They’re fewer than 60 miles apart, but Daytona Beach and St. Augustine couldn’t be more different. The former is a spring break hotspot, while the latter is a laid-back haven of peace and serenity.
Does it make sense to combine the two into a single Florida vacation? The answer is yes, and the good news is that you don’t have to drive if you don’t want to. Both cities are walkable, offer cozy downtowns and have adequate local transit options.
Daytona Beach has the “World’s Most Famous Beach,” stock car races and a reputation for raunchy spring break parties, as well as world-class museums, a historic minor league ballpark and a quaint downtown that melds trendy dining with motorcycles and magic.
Route A1A parallels the beach and is home to major hotels, popular bars, restaurants like the seafood spot Crabby Joe’s Deck and Grill (3701 S. Atlantic Ave., 386-756-4219) and the Ocean Center convention center.
Head downtown to South Beach Street and find such diverse shops as Daytona Magic (136 S. Beach St., 386-252-6767), Angell & Phelps Chocolate Factory (154 S. Beach St., 386-252-6531) and the vegetarian restaurant Dancing Avocado Kitchen (110 S. Beach St., 386-947-2022), all within a few doors of each other.
Attention baseball fans: The nearby Radiology Associates Field at Jackie Robinson Ballpark houses the Daytona Tortugas, a Cincinnati Reds minor league affiliate. The site is notably where Robinson made his first minor league spring training appearance, in March 1946.
For impressive collections of local art and memorabilia, head to the Museum of Arts and Sciences (admission $12.95 adults, $10.95 seniors and students, $6.95 ages 6-17; 352 S. Nova Road, 386-255-0285), home to the year-old Cici and Hyatt Brown Museum of Art and the Root Family Museum, which honors the city’s status as the birthplace of the Coca-Cola bottle with an impressive display of bottles and vending machines.
And, of course, the city is home to the NASCAR stock car racing flagship, Daytona International Speedway (One Daytona Boulevard, 800-748-7467). A recently-completed $400 million rebuild has upgraded the fan experience from functional to comfortable, with 101,500 wide, stadium-style seats, 60 luxury suites, new concourses and free Wi-Fi. A trolley tour takes visitors onto the track — on non-race days, of course (tickets starting at $17 adults, $11 ages 6-12, FREE 5 and under).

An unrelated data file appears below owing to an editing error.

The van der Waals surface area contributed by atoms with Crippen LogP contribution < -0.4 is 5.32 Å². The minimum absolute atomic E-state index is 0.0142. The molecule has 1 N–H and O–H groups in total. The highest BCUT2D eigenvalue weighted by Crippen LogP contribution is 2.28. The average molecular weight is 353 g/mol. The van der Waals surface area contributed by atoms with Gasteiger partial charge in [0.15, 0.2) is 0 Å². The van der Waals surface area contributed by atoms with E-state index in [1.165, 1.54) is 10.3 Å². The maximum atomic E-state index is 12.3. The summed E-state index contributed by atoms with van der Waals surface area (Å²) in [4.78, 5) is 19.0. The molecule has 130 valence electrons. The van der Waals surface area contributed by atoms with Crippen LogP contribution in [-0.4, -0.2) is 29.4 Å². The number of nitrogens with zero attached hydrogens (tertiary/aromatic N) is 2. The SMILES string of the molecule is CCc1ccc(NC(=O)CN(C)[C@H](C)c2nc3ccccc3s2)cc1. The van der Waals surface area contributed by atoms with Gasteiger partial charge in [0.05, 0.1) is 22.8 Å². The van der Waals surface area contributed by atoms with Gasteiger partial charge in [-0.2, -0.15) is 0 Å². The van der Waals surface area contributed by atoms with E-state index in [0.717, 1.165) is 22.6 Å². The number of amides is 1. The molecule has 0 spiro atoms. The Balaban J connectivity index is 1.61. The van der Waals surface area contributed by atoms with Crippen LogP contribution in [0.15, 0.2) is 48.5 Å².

The nation’s oldest city makes for a tranquil and historic destination. A host of tourist trolleys hit most major sites, including the historical attraction Fountain of Youth Archaeological Park (admission $15 adults, $14 seniors, $9 ages 6-12, FREE 5 and under; 11 Magnolia Ave., 904-829-3168) and the St. Augustine Lighthouse & Maritime Museum (admission $12.95 adults, $10.95 seniors and ages 12 and under; 81 Lighthouse Ave., 904-829-0745).
On King Street, find former, luxury 19th-century hotels from magnate Henry Flagler at what today are Flagler College and the Lightner Museum (admission $10 adults, $5 students and ages 12-18, FREE under 12; 75 King St., 904-824-2874). Both offer Tiffany glass, elegant wood and stonework and quiet gardens with fountains. The museum’s light-filled Ballroom Gallery sits around and above what used to be the world’s largest indoor pool — the floor of which now hosts art shops and the Cafe Alcazar restaurant. Tours of the nearby Whetstone Chocolate factory are also popular — reservations are recommended (tickets $8 adults, $5.50 ages 5-17, FREE under 5; 139 King St., 904-217-0275).
Horse-drawn carriages are common on quiet Aviles Street, which dates to 1573 and is the oldest public street in North America. More activity can be found a block over on St. George Street, a pedestrian mall with many shops, bars and restaurants.
WHERE TO STAY
Like many St. Augustine bed-and-breakfast operations, the Bayfront Marin House (142 Avenida Menendez, 904-824-4301) grew out of an 18th-century building. With elegant rooms and a quiet bayside courtyard, the inn is a peaceful refuge.